He says the problem is the standard does not directly address concussions.
"Most of the helmet standards today were designed around, how do I keep the head from breaking?" Halstead said. "We're measuring the acceleration of the skull and we hope that is directly related to the damage in the brain."
"That kind of event that causes the head and helmet to be accelerated as opposed to causing the head and helmet to stop," Halstead said.
New tests at the Southern Impact Research Center using high speed cameras and more life-like equipment are just beginning to replicate those rotational forces, but so far no helmet stands out.
"They all manage the linear aspects of this quite well and none of them manage the rotational aspects differently enough for us to really measure," Halstead said. "It may be that you can't ever manage them with a helmet."
"If you have a five pound mass on the head versus a one pound mass on the head the rotation is not going to be near as severe," Simpson said.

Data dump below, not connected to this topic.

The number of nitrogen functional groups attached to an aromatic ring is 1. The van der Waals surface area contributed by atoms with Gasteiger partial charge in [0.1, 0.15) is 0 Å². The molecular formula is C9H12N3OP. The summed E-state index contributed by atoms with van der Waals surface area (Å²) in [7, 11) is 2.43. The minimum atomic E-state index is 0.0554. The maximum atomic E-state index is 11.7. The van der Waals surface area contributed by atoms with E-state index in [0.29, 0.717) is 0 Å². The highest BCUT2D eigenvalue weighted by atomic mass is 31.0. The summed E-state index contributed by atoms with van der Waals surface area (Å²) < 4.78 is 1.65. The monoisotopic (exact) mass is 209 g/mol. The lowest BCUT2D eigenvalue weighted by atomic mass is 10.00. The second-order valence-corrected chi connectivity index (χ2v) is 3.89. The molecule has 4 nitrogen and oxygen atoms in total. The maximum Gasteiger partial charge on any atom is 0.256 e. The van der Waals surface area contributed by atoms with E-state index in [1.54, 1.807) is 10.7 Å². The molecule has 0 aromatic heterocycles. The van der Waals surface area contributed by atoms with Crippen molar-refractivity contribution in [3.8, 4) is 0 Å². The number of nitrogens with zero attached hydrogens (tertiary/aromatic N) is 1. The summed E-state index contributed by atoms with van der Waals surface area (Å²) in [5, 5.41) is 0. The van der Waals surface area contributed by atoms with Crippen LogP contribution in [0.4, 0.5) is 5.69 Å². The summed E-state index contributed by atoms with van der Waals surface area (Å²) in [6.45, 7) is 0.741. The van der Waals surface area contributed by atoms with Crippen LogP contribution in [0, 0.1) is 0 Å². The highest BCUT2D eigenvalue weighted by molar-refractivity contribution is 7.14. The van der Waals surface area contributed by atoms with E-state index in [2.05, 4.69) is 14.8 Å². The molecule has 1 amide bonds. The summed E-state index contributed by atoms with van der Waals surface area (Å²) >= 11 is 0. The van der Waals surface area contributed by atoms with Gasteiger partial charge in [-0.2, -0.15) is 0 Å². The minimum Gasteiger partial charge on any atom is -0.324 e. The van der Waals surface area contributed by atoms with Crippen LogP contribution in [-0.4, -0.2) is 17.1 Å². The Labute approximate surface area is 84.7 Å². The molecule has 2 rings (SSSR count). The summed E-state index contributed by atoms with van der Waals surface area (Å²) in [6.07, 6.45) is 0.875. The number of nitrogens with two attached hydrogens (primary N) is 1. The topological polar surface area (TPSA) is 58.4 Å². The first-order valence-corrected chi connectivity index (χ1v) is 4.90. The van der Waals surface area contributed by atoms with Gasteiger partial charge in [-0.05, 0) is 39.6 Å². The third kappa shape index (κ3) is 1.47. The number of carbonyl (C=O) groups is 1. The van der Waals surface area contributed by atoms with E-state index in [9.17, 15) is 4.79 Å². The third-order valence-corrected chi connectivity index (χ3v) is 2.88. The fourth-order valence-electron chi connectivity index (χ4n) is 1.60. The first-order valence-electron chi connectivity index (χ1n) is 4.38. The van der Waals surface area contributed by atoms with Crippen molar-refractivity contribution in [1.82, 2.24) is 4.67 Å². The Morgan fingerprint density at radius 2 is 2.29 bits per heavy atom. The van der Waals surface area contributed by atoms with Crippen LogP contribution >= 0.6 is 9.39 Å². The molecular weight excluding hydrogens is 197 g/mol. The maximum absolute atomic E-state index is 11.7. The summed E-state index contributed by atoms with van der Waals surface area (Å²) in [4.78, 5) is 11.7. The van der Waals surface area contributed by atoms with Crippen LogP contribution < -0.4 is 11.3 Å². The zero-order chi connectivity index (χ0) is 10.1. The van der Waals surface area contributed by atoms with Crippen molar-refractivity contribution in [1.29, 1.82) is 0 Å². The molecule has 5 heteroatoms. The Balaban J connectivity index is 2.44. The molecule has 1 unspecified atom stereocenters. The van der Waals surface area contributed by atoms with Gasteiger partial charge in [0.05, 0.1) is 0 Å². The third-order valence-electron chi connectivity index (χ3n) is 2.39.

Simpson hopes to eventually prove that theory through more research and by outfitting even more players. In the meantime, he's testing new materials in hopes of creating a one pound helmet.
"We're not there yet," Simpson said.
Maybe not, but he's already partnered with prolific race team owner Chip Ganassi, and begun developing plans to manufacture the helmet in Indiana. Simpson says he expects to open a new facility and begin rolling out a new version this coming spring.
It's a strategy one expert calls risky, considering Austin Collie is the player people associate with it.
"(Simpson) has a significant challenge ahead of him because the way in which he's chosen to do this is to start with those guys who really are at risk," Halstead said. "These are the guys who are most likely to be reinjured."
Simpson says that's exactly why he's so passionate.
"In my heart Austin Collie is protected as well as he could be protected and if something does happen I would still sleep that night knowing that what he has is far advanced from what I believe the others are," Simpson said. "I'm taking a lot of heat for saying that, but you know what that's what I believe."
Though Simpson and Ganassi plan to begin manufacturing the helmet in the spring, it's unclear whether it will be widely available. Simpson says they originally planned to produce a helmet for NFL players, but he says he'd like to do what he can to go beyond that in the near future.
Auto racing safety pioneer discuses new football helmet aimed at concussions